DeMint Introduces Transportation Empowerment Act
Legislation gives states control of highway funding, flexibility to innovate
Today, Senator Jim DeMint (R-S.C.), a member of the Senate Environment and Public Works Committee, introduced the Transportation Empowerment Act. The bill reforms a bloated federal highway program by devolving federal highway and mass transit projects and their funding sources to the states, allowing them to determine their own transportation priorities.
"The national interstate highway system was completed years ago, and it's time for us to empower states to make their own transportation decisions," said Senator DeMint. "The highway funding process has lost its focus, with the majority of dollars going to earmarks for state and local projects that serve no national purpose. States send their road funds to Washington, and then have to fight tooth and nail to get a portion of those dollars back. Clearly, states better understand their residents' needs than bureaucrats and politicians in Washington and states should make these decisions."
"Former Senator Connie Mack and I pursued this approach in the past and it may be the type of reform that is needed to bring focus back to the highway program," said Senate Environment & Public Works Committee Chairman Jim Inhofe (R-Okla.). "I look forward to holding a hearing on this legislation, so that we can have an open discussion about the future of the federal government's role in the highway transportation system."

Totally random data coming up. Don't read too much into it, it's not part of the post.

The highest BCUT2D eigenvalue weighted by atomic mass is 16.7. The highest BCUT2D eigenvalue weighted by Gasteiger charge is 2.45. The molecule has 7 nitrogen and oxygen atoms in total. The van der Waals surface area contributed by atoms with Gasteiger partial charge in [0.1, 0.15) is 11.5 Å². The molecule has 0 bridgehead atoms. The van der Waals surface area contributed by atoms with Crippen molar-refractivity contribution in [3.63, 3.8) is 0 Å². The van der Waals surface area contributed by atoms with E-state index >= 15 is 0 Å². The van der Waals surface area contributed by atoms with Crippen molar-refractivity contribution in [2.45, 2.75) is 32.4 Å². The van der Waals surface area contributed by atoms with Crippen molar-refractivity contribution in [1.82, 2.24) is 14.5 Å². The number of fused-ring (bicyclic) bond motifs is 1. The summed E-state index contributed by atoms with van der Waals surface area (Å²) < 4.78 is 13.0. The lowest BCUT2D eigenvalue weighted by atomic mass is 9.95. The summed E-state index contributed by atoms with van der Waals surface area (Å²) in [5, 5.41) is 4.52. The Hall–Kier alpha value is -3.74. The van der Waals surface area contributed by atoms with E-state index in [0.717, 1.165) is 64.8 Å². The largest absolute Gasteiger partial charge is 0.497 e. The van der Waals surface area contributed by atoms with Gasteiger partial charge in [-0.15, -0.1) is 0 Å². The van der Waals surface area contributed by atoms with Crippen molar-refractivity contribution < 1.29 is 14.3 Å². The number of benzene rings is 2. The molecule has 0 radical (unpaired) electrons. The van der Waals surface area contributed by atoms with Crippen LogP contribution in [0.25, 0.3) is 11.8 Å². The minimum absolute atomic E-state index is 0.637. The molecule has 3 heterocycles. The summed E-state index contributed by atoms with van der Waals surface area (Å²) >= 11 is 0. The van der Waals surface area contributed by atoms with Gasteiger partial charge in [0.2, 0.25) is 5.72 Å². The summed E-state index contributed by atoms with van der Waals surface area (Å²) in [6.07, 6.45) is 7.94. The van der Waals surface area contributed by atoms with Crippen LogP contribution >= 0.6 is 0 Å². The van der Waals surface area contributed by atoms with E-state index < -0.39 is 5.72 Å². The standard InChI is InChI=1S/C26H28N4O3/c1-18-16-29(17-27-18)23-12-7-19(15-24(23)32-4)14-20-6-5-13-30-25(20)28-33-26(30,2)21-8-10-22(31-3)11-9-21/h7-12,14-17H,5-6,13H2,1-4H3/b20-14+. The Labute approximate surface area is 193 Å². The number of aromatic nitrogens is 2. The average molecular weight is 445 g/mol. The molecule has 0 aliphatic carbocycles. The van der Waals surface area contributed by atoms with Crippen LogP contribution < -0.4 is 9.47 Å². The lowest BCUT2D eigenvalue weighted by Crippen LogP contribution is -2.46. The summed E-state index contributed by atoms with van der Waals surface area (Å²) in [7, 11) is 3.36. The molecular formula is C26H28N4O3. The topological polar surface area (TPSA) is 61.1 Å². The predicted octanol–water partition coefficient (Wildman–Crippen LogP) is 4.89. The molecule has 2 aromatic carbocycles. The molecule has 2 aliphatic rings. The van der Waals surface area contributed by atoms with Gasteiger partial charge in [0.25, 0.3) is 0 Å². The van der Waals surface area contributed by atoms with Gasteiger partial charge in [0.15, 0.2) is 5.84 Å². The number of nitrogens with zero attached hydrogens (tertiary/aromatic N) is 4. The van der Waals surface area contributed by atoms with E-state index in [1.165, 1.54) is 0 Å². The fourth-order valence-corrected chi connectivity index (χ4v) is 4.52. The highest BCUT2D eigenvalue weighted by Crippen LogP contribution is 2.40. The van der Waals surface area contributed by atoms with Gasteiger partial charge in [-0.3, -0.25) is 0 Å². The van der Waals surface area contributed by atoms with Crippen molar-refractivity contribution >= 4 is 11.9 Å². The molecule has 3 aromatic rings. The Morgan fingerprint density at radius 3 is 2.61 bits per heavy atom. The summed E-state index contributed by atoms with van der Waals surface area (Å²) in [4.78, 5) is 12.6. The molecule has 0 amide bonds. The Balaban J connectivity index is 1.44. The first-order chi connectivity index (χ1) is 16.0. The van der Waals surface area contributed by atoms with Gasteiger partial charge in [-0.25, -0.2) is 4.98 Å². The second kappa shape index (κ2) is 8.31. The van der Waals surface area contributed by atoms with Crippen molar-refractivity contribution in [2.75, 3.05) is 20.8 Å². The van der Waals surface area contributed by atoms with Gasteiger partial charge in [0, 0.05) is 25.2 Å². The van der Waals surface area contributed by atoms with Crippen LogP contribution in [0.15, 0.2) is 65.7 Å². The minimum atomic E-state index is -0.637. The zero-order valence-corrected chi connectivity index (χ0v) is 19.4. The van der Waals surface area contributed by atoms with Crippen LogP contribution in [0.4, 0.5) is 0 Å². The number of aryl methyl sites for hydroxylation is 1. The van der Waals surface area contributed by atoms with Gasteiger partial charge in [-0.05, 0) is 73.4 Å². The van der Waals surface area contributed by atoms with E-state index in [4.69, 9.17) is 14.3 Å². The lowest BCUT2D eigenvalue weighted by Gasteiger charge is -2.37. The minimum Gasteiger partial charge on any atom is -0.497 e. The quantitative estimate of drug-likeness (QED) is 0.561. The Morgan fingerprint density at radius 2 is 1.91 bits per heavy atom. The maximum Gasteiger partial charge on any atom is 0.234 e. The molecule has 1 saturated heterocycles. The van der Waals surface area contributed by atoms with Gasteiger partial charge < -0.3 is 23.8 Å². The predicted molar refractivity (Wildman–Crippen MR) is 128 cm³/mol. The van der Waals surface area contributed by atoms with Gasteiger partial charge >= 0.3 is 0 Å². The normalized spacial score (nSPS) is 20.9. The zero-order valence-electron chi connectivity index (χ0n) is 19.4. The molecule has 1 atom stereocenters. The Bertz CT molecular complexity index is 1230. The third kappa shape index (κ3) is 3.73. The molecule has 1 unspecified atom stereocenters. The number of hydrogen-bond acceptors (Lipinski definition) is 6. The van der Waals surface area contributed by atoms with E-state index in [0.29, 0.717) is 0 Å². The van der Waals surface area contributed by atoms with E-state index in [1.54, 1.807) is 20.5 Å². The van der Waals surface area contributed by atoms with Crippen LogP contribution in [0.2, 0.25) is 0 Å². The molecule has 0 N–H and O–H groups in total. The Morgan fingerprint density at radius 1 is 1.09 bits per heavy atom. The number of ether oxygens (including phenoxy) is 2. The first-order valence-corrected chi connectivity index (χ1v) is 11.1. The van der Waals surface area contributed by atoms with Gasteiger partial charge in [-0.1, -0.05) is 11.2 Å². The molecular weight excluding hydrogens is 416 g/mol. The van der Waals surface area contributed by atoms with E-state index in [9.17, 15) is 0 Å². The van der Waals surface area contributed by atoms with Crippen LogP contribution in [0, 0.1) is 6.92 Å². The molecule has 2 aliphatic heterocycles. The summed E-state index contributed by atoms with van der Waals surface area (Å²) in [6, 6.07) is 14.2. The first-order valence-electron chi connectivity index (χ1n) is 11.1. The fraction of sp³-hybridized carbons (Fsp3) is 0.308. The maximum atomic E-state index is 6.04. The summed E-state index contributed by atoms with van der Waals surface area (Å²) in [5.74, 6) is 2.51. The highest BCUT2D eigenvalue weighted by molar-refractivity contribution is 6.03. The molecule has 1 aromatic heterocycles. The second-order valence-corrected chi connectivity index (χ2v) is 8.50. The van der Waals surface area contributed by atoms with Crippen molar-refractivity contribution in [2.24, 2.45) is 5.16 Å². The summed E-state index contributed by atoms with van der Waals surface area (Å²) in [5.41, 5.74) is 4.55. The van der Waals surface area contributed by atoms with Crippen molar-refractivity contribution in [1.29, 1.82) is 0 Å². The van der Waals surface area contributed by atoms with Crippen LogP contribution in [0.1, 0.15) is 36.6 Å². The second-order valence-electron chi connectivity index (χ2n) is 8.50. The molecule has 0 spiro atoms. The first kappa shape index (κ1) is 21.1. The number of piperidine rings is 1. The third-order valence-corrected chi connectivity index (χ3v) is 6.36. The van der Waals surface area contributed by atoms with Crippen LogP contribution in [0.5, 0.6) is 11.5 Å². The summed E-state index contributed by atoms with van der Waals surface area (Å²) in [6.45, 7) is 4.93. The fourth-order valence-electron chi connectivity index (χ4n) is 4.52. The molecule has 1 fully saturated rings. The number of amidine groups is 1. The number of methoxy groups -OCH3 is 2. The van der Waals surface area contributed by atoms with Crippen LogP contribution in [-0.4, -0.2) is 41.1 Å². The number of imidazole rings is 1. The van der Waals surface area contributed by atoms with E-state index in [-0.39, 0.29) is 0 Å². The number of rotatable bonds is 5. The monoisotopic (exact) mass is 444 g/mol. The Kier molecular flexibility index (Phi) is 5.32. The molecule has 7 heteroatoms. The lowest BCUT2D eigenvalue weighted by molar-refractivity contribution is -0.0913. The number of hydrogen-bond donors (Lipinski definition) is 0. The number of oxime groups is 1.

Senator DeMint's Transportation Empowerment Act returns control of nearly all highway programs to individual states in the form of block grants to states starting in 2010 when the current highway program expires. After a multi-year transition period, the bill reduces the federal gas tax from 18.3 cents to 3.7 cents in 2013 in order to fund only the limited number of programs that serve a clear national purpose.
In return, states could adjust their state gas tax rates and keep nearly all of the revenue they collect instead of funneling it through Washington. The legislation also proposes new ways to finance roads and gives new authority to states that allows them to partner with other states to undertake major multi-state projects.
South Carolina, which currently receives 90.5% of its gas taxes back in transportation funding, would see a dramatic increase in its rate of return because nearly all of its tax revenues would never leave the state. This bill would also empower South Carolina to pursue more innovative and efficient ways to build roads by engaging in public private partnerships.
"We need to inject some common sense into the current road funding process. There is a legitimate federal role in highway transportation, but it's a limited one. We must allow states to keep their own tax dollars, determine their own priorities, and give them the flexibility to innovate. This added efficiency will benefit motorists with safer roads and businesses with lower costs." said Senator DeMint.